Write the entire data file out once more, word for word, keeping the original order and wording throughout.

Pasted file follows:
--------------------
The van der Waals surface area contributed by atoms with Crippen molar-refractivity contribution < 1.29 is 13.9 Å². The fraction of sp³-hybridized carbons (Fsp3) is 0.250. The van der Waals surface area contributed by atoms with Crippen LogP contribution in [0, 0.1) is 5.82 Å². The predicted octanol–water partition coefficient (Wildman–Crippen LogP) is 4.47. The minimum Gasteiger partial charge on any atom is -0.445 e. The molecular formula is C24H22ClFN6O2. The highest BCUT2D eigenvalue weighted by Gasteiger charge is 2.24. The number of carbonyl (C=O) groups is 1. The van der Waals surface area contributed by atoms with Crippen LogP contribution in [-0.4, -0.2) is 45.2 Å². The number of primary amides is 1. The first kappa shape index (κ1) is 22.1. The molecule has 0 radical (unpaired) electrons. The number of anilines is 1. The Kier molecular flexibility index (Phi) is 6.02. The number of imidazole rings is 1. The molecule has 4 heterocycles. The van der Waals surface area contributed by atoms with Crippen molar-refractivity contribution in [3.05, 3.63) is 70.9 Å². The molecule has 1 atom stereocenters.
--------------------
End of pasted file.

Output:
The van der Waals surface area contributed by atoms with Crippen molar-refractivity contribution < 1.29 is 13.9 Å². The fraction of sp³-hybridized carbons (Fsp3) is 0.250. The van der Waals surface area contributed by atoms with Crippen LogP contribution in [0, 0.1) is 5.82 Å². The predicted octanol–water partition coefficient (Wildman–Crippen LogP) is 4.47. The minimum Gasteiger partial charge on any atom is -0.445 e. The molecular formula is C24H22ClFN6O2. The highest BCUT2D eigenvalue weighted by Gasteiger charge is 2.24. The number of carbonyl (C=O) groups is 1. The van der Waals surface area contributed by atoms with Crippen LogP contribution in [-0.4, -0.2) is 45.2 Å². The number of primary amides is 1. The first kappa shape index (κ1) is 22.1. The molecule has 0 radical (unpaired) electrons. The number of anilines is 1. The Kier molecular flexibility index (Phi) is 6.02. The number of imidazole rings is 1. The molecule has 4 heterocycles. The van der Waals surface area contributed by atoms with Crippen molar-refractivity contribution in [3.05, 3.63) is 70.9 Å². The molecule has 1 atom stereocenters.